Ubuntu and its flavors have various task manager-like utilities for monitoring and managing system resources. For instance, standard Ubuntu installations have the GNOME System Monitor.
Kubuntu, Xubuntu, Lubuntu, and MATE use KSysGuard, Task Manager, LXTask, and MATE System Monitor respectively. And these are just the default GUI variants.
There are excellent command-line alternatives like htop, or additional system monitors that you can install yourself.
Using the System Monitor
We’ll focus on the GNOME System Monitor here as that’s the most popular variant. But most of the points will apply to the other versions as well.
Launch and View Stats
You can search ‘system monitor’, or enter
gnome-system-monitor in the terminal to launch the System Monitor. You’ll find that it has three tabs; Processes, Resources, and File Systems.
The Processes tab lists all running processes along with their PID and resource usage.
The Resources tab provides more specific info on the CPU, memory, and network status in a graphical format.
The File Systems tab lists the mounted filesystems along with their type and used storage.
Kill a Process
The latter two tabs are useful for viewing system usage stats before taking the next step. For instance, you may find that your disks are almost full. You’ll likely want to get a more detailed look at what’s occupying all the space.
The first tab is useful for immediate action. If a certain process or group of processes is consuming a large amount of resources, you can simply select the process and press End Process.
This’ll send a terminate signal (SIGTERM) to the process, allowing it to shut down gracefully. This is the ideal way to end a process as it minimizes any chances of data loss.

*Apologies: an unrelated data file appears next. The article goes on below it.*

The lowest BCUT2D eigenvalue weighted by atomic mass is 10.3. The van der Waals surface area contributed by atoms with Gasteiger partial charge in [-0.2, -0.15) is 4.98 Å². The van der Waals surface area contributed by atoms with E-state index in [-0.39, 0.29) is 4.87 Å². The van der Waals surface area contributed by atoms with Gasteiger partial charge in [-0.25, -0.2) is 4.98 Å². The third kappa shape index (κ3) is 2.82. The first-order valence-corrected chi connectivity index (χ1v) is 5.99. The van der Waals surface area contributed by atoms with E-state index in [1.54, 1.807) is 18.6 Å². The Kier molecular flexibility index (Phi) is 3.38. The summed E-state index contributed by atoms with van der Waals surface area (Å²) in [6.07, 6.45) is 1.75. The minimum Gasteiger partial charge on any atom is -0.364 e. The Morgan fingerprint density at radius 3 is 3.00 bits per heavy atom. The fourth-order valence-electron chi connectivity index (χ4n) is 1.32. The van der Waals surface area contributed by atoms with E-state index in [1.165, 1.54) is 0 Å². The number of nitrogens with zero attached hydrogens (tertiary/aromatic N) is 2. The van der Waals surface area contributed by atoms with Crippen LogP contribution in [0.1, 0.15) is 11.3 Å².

In case you want to send a different signal like Stop (pause) or Kill (abrupt end), you can right-click the process and select the desired option.
Set Keyboard Shortcut for System Monitor
If you’re coming over from Windows, you might be used to pressing Ctrl + Shift + Esc or Ctrl + Alt + Del to launch the Task Manager. On Ubuntu, the first shortcut does nothing while the second initiates a logout sequence by default.
You’ll need to set a custom shortcut to launch the System Monitor. We’ll use Ctrl + Alt + Del for now, but you can set it to whatever you prefer.
- Search ‘shortcuts’ and open the Keyboard Settings page. Click on View and Customize Shortcuts from the bottom.
- Open the System section and assign a new shortcut for the Log Out function.
- Now, switch back and open Custom Shortcuts.
- Click on Add (+), update the fields, and press Add again.
Alternatives to System Monitor
If you want GUI-based alternatives to Ubuntu’s default system monitor, we recommend trying out SysMonTask. Its UI is very similar to Windows’ Task Manager.
If you’re fine with CLI options as well, definitely try out htop. It’s an easy-to-use but highly capable process manager that lets you search, filter, sort, and kill processes among other things.
sudo apt install htop